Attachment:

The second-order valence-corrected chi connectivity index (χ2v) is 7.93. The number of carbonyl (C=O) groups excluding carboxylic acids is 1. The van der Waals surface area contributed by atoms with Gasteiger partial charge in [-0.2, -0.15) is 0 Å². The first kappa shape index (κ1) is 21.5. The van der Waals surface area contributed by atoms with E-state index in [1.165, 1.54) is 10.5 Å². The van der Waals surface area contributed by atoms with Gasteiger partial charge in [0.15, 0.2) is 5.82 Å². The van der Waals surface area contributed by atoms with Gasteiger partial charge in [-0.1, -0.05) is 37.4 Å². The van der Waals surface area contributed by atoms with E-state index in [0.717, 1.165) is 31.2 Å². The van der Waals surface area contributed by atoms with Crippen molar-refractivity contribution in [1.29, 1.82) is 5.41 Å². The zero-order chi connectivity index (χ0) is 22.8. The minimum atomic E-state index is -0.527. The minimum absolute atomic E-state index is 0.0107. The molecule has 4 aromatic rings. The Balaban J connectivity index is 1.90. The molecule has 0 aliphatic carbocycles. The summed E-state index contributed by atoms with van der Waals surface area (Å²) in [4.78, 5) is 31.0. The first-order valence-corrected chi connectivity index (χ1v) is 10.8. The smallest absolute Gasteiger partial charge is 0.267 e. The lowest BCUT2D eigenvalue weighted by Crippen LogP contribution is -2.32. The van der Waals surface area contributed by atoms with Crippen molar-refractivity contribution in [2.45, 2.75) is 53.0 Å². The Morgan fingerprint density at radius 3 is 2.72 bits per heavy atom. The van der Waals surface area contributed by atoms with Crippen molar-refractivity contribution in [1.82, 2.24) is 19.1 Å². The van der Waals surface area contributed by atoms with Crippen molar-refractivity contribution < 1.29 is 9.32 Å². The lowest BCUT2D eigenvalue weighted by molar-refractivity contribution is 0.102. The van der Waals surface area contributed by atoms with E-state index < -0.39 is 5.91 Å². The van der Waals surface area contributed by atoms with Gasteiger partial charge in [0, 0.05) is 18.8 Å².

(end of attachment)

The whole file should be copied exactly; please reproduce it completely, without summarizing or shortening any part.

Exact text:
The second-order valence-corrected chi connectivity index (χ2v) is 7.93. The number of carbonyl (C=O) groups excluding carboxylic acids is 1. The van der Waals surface area contributed by atoms with Gasteiger partial charge in [-0.2, -0.15) is 0 Å². The first kappa shape index (κ1) is 21.5. The van der Waals surface area contributed by atoms with E-state index in [1.165, 1.54) is 10.5 Å². The van der Waals surface area contributed by atoms with Gasteiger partial charge in [0.15, 0.2) is 5.82 Å². The van der Waals surface area contributed by atoms with Gasteiger partial charge in [-0.1, -0.05) is 37.4 Å². The van der Waals surface area contributed by atoms with E-state index in [0.717, 1.165) is 31.2 Å². The van der Waals surface area contributed by atoms with Crippen molar-refractivity contribution in [1.29, 1.82) is 5.41 Å². The zero-order chi connectivity index (χ0) is 22.8. The minimum atomic E-state index is -0.527. The minimum absolute atomic E-state index is 0.0107. The molecule has 4 aromatic rings. The Balaban J connectivity index is 1.90. The molecule has 0 aliphatic carbocycles. The summed E-state index contributed by atoms with van der Waals surface area (Å²) in [4.78, 5) is 31.0. The first-order valence-corrected chi connectivity index (χ1v) is 10.8. The smallest absolute Gasteiger partial charge is 0.267 e. The lowest BCUT2D eigenvalue weighted by Crippen LogP contribution is -2.32. The van der Waals surface area contributed by atoms with Crippen molar-refractivity contribution in [2.45, 2.75) is 53.0 Å². The Morgan fingerprint density at radius 3 is 2.72 bits per heavy atom. The van der Waals surface area contributed by atoms with Crippen molar-refractivity contribution in [1.82, 2.24) is 19.1 Å². The van der Waals surface area contributed by atoms with Crippen molar-refractivity contribution < 1.29 is 9.32 Å². The lowest BCUT2D eigenvalue weighted by molar-refractivity contribution is 0.102. The van der Waals surface area contributed by atoms with E-state index < -0.39 is 5.91 Å². The van der Waals surface area contributed by atoms with Gasteiger partial charge in [0, 0.05) is 18.8 Å².